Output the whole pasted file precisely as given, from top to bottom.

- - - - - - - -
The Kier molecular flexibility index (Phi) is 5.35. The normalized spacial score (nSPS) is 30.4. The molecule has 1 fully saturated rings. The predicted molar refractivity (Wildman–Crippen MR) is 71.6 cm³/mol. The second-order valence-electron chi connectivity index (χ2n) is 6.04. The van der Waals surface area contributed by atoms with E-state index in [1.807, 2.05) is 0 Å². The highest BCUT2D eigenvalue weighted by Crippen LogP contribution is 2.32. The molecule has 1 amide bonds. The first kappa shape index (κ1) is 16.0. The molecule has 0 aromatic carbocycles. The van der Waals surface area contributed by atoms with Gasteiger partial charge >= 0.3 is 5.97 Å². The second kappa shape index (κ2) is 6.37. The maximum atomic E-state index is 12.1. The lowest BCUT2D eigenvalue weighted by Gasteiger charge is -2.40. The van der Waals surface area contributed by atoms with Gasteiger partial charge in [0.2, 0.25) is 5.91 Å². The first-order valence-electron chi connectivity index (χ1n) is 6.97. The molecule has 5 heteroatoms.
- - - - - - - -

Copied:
The Kier molecular flexibility index (Phi) is 5.35. The normalized spacial score (nSPS) is 30.4. The molecule has 1 fully saturated rings. The predicted molar refractivity (Wildman–Crippen MR) is 71.6 cm³/mol. The second-order valence-electron chi connectivity index (χ2n) is 6.04. The van der Waals surface area contributed by atoms with E-state index in [1.807, 2.05) is 0 Å². The highest BCUT2D eigenvalue weighted by Crippen LogP contribution is 2.32. The molecule has 1 amide bonds. The first kappa shape index (κ1) is 16.0. The molecule has 0 aromatic carbocycles. The van der Waals surface area contributed by atoms with Gasteiger partial charge >= 0.3 is 5.97 Å². The second kappa shape index (κ2) is 6.37. The maximum atomic E-state index is 12.1. The lowest BCUT2D eigenvalue weighted by Gasteiger charge is -2.40. The van der Waals surface area contributed by atoms with Gasteiger partial charge in [0.2, 0.25) is 5.91 Å². The first-order valence-electron chi connectivity index (χ1n) is 6.97. The molecule has 5 heteroatoms.